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Why We Fight

3.39  ·  Rating Details ·  56 Ratings  ·  8 Reviews
Vital insights and wisdom on the perennial question of why we fight

This book explores how some of the greatest minds of civilization have tackled a question that continues to play a vital part in our lives today. In Why We Fight, Simon Van Booy curates an enlightening collection of excerpts, passages, and paintings, presenting works by Sophocles, Tacitus, Pieter Bruegel th
Paperback, 240 pages
Published August 24th 2010 by Harper Perennial
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Mar 28, 2011 G rated it liked it
Why We Fight is a thought-provoking look at the reasons why we fight (and don’t fight), by looking at biology, evolution, religion, and the environment. It is amazing to me that words written thousands of years ago still ring true today. In this book you will find the works of Sophocles, Tacitus, Pieter Bruegel the Elder, William Shakespeare, Emily Bronte, Abraham Lincoln, Charles Dickens, Victor Hugo, Walt Whitman, Friedrich Nietzsche, Oscar Wilde, James Tissot, James Joyce, General George ...more
Daryl Quan
Oct 27, 2015 Daryl Quan rated it liked it
In this book, Simon Von Booy provides insights to the perennial question on why we fight. He curates a collection of excerpts from plays, poems, paintings and works from the likes of James Joyces and Charles Dickens.

One wonders, how much of the author's original work has been involved in the writing of this book. Lest the preface, this book is but a 200 page BuzzFeed article constructed with works of famous philosophers and other Writers, littered with quotes which were not elaborated upon.

Sara Habein
Oct 05, 2010 Sara Habein rated it liked it
Shelves: own
Interesting reading. Though not as personally satisfying as Why We Need Love, Why We Fight is still a thought-provoking counterpoint and even the words from thousands of years ago still hold their relevance in our current culture.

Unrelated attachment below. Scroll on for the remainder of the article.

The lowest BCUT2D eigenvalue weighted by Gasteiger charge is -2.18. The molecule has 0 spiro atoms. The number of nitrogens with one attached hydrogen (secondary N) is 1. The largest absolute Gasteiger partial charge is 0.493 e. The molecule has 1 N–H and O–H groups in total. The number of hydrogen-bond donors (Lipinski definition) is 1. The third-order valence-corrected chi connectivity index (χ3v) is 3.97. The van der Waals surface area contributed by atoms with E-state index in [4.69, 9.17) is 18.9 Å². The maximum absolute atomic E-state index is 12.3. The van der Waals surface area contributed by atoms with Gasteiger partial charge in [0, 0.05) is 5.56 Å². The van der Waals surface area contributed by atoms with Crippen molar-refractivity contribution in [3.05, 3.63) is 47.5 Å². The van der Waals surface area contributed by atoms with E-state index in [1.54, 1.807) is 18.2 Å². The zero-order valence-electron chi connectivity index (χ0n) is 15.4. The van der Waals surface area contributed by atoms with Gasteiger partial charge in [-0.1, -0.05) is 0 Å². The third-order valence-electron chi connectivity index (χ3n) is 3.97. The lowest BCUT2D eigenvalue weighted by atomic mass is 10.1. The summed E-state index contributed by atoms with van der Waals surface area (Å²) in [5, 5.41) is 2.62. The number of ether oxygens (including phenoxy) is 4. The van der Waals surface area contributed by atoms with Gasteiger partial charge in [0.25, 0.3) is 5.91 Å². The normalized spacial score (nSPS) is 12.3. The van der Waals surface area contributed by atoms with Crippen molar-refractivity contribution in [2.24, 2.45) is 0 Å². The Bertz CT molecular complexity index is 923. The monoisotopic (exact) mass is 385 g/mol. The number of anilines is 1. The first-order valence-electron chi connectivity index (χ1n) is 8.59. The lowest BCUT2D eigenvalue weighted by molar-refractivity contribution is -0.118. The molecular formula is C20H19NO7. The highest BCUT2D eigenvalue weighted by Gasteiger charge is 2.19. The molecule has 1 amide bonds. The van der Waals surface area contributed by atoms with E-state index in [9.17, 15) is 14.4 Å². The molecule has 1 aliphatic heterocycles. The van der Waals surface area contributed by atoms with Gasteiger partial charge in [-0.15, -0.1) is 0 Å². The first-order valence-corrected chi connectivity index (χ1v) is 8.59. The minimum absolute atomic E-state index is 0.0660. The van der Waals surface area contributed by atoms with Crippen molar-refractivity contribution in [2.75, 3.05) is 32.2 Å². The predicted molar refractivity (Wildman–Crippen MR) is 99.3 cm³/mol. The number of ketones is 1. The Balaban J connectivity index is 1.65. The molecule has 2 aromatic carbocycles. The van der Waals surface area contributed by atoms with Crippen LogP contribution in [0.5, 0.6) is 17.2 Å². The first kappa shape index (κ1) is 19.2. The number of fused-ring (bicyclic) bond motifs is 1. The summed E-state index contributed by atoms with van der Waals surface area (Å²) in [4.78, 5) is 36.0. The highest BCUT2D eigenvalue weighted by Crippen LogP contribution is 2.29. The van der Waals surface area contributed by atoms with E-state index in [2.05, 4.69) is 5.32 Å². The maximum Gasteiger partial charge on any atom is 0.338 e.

(Full review can be found on Glorified Love Letters.)
Oct 01, 2011 Natasha rated it liked it
I wish there would have been more emphasis placed on the context of the quotes littered throughout this compilation. overall it was a very interesting read and take on the subject which exposed me to philosophic theories I hadn't considered before. Particularly interesting was how much has been written comparing man's nature to the culture/habits of other species. I would recommend it to anyone looking for a cross-spectrum sample of issues surrounding this subject.
I liked the different theories this book laid out, and the different texts used to illustrate where our aggressive behaviors could stem from. I do wish that there had been more analysis or commentary from the editor. I'm excited now to read the other two in the set, there are good to read on between other books or during down time when I only have a few minutes, since each segment can be read alone.
Sep 25, 2010 Lisa rated it really liked it
This one had the most logical arc of the three. I liked how it posited Karl Lorenz (aggression is innate to the human animal) against Richard Leakey (aggression is a cultural construct) and went from there. Interesting set of books -- I'll review them all together presently.
Nov 17, 2014 Annisa rated it really liked it
"Reading reassures us that no matter how alone we might feel, there are many others -- spread as wide as history itself -- who have felt the same way as we have, who have occupied the rooms we find ourselves locked in at various points of our lives." :")
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Hayley Smith-Kirkham
The best part was George Patton's speech... holy damn!
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Simon Van Booy was born in London and grew up in rural Wales and Oxford. After playing football in Kentucky, he lived in Paris and Athens. In 2002 he was awarded an MFA and won the H.R. Hays Poetry Prize. His journalism has appeared in magazines and newspapers including the New York Times and the New York Post. Van Booy is the author of The Secret Lives of People in Love, now translated into ...more
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